The people who have official approval or connections can buy foreign goods or move money abroad more easily. Meanwhile, ordinary Russians are limited by capital controls, unless they can figure out a way around them.

    (Incidentally, China has had capital controls for many years. I don't know how leaky they are.)

    3 votes
  8. Comment on Apple's Self Repair Program toolkit weighs 79 pounds in ~tech

    skybrian
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    As I understand it, one reason special tools are needed is that newer iPhones are water resistant, up to a six meter depth for 30 minutes for the latest ones. This isn't true of most electronics....

    As I understand it, one reason special tools are needed is that newer iPhones are water resistant, up to a six meter depth for 30 minutes for the latest ones. This isn't true of most electronics. So yeah, repairing a tiny water-resistant electronic device so that it's still water-resistant after it's fixed is going to need special tools. Many people and politicians talking about "right to repair" probably haven't thought about the tradeoffs.

    But I wonder whether everyone really wants their phones to be so water resistant if the tradeoff is being less repairable, and whether people getting broken phones fixed care whether the phone is still water resistant after it's fixed? Some folks would probably be happy just having a working phone again.

    5 votes
  9. Comment on Megathread for news/updates/discussion of Russian invasion of Ukraine - May 23-24 in ~news

    skybrian
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    Europe accepts Putin’s demands on gas payments to avoid more shut-offs (Washington Post) [...] [...] Someone has to trade euros for rubles and I guess the idea is that Gazprombank is it. It's not...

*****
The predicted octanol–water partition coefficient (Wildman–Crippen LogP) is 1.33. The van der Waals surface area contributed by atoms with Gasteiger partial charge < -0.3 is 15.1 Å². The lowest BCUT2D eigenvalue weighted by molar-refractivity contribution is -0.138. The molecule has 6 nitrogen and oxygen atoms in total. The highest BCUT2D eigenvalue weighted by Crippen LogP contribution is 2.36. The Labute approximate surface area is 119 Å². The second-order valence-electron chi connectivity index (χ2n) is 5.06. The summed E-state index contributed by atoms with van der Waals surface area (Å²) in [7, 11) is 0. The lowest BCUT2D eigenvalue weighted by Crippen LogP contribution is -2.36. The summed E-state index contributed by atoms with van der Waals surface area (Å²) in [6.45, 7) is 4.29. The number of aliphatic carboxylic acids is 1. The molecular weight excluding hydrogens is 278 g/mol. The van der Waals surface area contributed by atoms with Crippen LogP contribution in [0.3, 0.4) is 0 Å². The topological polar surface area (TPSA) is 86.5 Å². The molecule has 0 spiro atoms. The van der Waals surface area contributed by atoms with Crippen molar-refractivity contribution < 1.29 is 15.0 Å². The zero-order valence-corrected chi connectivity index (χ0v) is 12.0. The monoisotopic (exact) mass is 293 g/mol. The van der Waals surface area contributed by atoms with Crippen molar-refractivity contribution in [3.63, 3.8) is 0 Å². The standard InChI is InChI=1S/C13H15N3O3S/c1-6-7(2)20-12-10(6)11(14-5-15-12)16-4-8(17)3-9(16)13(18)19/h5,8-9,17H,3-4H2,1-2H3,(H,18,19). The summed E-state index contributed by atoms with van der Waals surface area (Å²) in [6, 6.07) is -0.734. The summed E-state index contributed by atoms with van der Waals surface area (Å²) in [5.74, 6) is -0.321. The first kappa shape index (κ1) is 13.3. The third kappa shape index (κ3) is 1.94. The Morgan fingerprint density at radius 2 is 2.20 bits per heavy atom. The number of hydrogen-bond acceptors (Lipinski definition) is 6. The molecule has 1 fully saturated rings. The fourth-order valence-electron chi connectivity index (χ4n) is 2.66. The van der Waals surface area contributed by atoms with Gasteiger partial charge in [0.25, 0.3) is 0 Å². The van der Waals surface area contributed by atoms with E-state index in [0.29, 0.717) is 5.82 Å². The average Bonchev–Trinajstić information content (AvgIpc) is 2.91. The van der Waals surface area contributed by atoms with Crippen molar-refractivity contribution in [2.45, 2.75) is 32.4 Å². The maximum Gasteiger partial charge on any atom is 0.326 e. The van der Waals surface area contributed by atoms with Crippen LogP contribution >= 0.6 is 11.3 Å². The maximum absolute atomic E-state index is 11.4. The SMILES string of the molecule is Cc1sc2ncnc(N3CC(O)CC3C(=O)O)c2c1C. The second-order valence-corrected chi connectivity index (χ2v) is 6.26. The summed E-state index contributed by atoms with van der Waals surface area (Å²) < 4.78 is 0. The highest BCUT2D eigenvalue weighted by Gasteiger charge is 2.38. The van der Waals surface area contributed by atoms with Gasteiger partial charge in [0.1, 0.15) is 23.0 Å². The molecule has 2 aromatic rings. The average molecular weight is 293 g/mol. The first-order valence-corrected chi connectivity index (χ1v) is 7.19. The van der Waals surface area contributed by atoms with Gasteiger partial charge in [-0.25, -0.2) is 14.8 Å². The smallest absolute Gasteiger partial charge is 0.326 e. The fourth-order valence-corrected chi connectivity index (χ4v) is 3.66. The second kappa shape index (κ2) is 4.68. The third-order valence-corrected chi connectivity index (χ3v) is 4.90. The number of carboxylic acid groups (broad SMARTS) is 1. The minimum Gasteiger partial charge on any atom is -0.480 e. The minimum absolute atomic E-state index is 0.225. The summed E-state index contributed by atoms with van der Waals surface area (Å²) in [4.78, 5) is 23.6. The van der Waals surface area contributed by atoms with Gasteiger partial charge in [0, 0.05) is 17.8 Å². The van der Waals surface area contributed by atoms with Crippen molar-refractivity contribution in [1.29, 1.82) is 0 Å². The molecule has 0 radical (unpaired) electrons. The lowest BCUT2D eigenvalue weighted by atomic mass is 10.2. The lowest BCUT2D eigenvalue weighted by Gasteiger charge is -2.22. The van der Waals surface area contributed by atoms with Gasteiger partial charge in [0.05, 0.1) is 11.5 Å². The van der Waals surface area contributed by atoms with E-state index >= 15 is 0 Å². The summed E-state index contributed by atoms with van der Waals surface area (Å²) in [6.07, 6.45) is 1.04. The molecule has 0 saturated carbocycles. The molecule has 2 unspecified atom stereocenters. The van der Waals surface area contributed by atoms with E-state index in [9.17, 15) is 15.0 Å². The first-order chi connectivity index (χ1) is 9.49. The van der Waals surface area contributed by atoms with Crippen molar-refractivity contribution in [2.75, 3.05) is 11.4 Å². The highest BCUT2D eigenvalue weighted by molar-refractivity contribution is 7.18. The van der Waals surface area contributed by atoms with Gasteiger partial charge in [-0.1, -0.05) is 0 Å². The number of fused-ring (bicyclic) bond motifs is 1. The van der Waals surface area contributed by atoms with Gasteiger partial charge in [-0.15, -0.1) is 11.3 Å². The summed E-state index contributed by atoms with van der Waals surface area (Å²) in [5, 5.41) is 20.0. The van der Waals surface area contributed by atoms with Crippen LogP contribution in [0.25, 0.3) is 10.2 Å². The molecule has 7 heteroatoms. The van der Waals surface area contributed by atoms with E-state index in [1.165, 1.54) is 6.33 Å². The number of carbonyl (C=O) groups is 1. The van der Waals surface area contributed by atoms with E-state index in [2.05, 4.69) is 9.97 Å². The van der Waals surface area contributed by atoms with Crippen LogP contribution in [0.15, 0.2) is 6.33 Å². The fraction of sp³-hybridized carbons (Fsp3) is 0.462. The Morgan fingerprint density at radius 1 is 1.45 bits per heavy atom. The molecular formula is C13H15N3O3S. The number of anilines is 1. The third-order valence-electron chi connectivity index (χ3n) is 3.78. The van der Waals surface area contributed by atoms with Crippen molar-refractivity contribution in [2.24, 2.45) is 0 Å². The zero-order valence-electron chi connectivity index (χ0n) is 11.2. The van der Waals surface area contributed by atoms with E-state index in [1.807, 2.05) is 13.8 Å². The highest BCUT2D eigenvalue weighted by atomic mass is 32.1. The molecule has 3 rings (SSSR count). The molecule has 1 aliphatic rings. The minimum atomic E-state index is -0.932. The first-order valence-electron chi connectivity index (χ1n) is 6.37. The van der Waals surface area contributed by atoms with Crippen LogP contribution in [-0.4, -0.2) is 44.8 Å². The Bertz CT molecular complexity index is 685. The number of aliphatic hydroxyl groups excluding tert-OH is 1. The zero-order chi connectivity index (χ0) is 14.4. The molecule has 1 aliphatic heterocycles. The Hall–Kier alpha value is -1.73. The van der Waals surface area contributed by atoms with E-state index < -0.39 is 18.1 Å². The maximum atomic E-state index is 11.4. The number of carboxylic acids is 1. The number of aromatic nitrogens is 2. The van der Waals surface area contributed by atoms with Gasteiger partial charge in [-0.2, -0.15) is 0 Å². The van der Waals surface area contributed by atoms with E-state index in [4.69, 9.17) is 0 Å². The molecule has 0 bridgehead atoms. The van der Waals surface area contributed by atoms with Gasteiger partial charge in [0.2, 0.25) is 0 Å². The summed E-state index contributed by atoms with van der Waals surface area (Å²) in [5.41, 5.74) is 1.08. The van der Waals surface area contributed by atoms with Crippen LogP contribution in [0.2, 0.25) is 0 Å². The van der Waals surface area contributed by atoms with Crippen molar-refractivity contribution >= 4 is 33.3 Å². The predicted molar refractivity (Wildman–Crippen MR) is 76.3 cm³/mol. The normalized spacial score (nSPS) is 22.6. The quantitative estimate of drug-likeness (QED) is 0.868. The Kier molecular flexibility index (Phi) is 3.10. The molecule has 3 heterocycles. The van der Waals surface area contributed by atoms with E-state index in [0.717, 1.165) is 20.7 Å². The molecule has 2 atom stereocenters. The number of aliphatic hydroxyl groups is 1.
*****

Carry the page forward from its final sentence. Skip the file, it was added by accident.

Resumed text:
Europe accepts Putin’s demands on gas payments to avoid more shut-offs (Washington Post)

    The system, which involves the creation of two accounts at Gazprombank, enables Europe to say it is technically paying for natural gas in euros, while Russia can say it is receiving payment in rubles — a requirement Putin imposed on “unfriendly” nations.

    [...]

    Under the new billing system, gas payments will continue to be invoiced and sent in euros. The noteworthy change is that Russia will then take the money from the European energy company’s euro account, convert the euros into rubles, transfer the money into a special ruble account also belonging to the energy company, and then take the money once and for all.

    “This is a transaction where everybody saves face,” said Alessandro Lanza, a professor at Rome’s LUISS University and a former economist at Eni, Italy’s major energy company.

    [...]

    Someone has to trade euros for rubles and I guess the idea is that Gazprombank is it.

    It's not obvious to me why it matters who does the foreign exchange transaction. If the European company or Russia did the transaction instead of Gazprombank, isn't the economic effect the same? Why does anyone care?

    Is it that Russia can't easily do foreign exchange trading because it's under sanctions? Or do they get worse terms than other traders would?

    4 votes
  10. Comment on Megathread for news/updates/discussion of Russian invasion of Ukraine - May 23-24 in ~news

    skybrian
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    Jomani of the West posted an update on the military situation on Twitter (unrolled). There's a lot going on, but it's not looking good along the Donets.

    Jomani of the West posted an update on the military situation on Twitter (unrolled). There's a lot going on, but it's not looking good along the Donets.

    2 votes